Special sushi rolls and a good place to drink great wine
What’s the story?
Ku Raudo is a somewhat under the radar, BYO sushi spot on Townsend Street, which opened in 2015 initially just serving just two dishes - a meat bento box and a vegetarian version. Soon after they expanded to sushi, noodle and rice dishes and after seeing it looking nicely busy recently on the way to somewhere else, we thought it was worth a visit. It's also open seven days a week, so great for that where to eat Sunday/Monday dilemma.
Where’s good for a drink beforehand?
We stopped into The Blind Pig, the formerly mystery location speakeasy, whose address is now on google maps (it's on Suffolk Street). After a mission to find the door (which at one point ended up in a utility closet in the ladies toilets), we were eventually directed to pull a picture frame at the bottom of the stairs and the bookcase in front of us slid open. This is properly impressive first date material. Cocktails are excellent, the beer selection decent, and the wines basic. Have a cocktail.
If you're after a good boozer there are loads around, with Doyle's, Bowes, The Long Stone and Mulligan's all a few minutes walk away. We'd head for The Palace Bar on Fleet Street, which is one of those must-visit pubs that makes you feel happy to be in Ireland. Prepare to make friends.
What’s the room like?
Like a typical Japanese sushi restaurant abroad, with wooden benches, Japanese art and randomly, love hearts projected onto the ceiling. It's narrow, cosy, and intimate, just don't have any conversations you don't want your neighbours to hear. On our visit there was no music, ensuring everyone could clearly hear conversations from other tables, which is fine unless you're discussing illegal activity or admitting to watching Love Island.
What's good to eat?
When in a sushi restaurant, eat sushi. It's not all standout, the salmon nigiri was a lot better than the tuna, and the spicy tuna roll was average, but the more elaborate rolls are very good.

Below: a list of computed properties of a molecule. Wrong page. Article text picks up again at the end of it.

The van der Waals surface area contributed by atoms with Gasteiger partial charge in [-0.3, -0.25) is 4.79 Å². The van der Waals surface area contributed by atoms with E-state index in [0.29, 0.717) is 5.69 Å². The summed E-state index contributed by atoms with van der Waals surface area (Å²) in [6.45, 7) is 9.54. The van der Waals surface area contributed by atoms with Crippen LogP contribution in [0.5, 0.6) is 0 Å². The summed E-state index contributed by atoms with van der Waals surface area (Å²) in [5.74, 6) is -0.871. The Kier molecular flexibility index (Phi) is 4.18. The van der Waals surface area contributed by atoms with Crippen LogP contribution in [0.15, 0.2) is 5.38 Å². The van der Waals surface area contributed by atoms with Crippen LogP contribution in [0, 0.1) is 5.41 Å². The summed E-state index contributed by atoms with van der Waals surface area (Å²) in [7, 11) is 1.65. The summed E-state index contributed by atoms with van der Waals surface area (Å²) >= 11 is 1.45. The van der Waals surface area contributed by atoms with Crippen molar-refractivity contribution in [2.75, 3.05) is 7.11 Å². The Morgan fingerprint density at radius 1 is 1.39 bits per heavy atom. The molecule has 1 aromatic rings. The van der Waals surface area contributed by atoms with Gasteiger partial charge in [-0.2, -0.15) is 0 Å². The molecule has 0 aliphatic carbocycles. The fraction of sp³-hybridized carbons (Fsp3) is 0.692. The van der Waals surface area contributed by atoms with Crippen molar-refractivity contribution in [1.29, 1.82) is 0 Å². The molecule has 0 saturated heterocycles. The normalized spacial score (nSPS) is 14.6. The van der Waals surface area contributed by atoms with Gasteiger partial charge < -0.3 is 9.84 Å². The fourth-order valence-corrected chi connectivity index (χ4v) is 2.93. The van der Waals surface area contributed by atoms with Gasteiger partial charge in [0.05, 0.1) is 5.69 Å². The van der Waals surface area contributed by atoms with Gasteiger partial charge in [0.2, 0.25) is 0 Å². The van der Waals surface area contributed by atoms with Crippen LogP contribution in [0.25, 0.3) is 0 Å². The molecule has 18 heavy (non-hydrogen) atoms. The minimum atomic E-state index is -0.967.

The dragon special comes with Katsu prawns, avocado, capellin roe (masago), eel & a mayo sauce and was hard to follow. Special mention for arranging it in the shape of a dragon (okay it was more like a snake). We were tempted to order a second one but we'd over-ordered as it was.
The spider special was a close second, with deep-fried soft-shell crab, lettuce, capellin roe and Japanese mayo. The menu is extensive with 20 different types of nigiri alone, but we think the value is more to be had in the special rolls which are a bit more flavour packed, than in the stand alone ones which depend on the fish to be of seriously superior quality.
Salmon teriyaki soba was no better than you could make at home, but chicken gyoza and yasai tempura were both excellent, even if the dipping sauce for the later was a bit unbalanced in the direction of vinegar, but the batter was light and crisp and the vegetables perfectly cooked.
What about the drinks?
It's BYO with zero corkage charge so it's a brilliant place to take something special, even if it does suffer the fate of the majority of BYO restaurants by having terrible glassware. You can't win 'em all. Champagne and Sherry (the proper dry stuff) are great matches for sushi if you have a willing crowd. We took a Californian Chardonnay from Sandhi and a New Zealand Pinot Noir from Allan Scott that were so delicious they'd go with anything.
And the service?
Smiling and helpful, but needed to be waved down a few times, which isn't ideal for such a small place. Didn't take away from the experience though.
Quality sushi and a great place to drink good wine. The Japanese zen vibes are particularly nice when you want to step out of the Dublin bubble for a few hours, just stick to the more elaborate sushi options if you want to be wowed.
185 Townsend Street, Dublin 2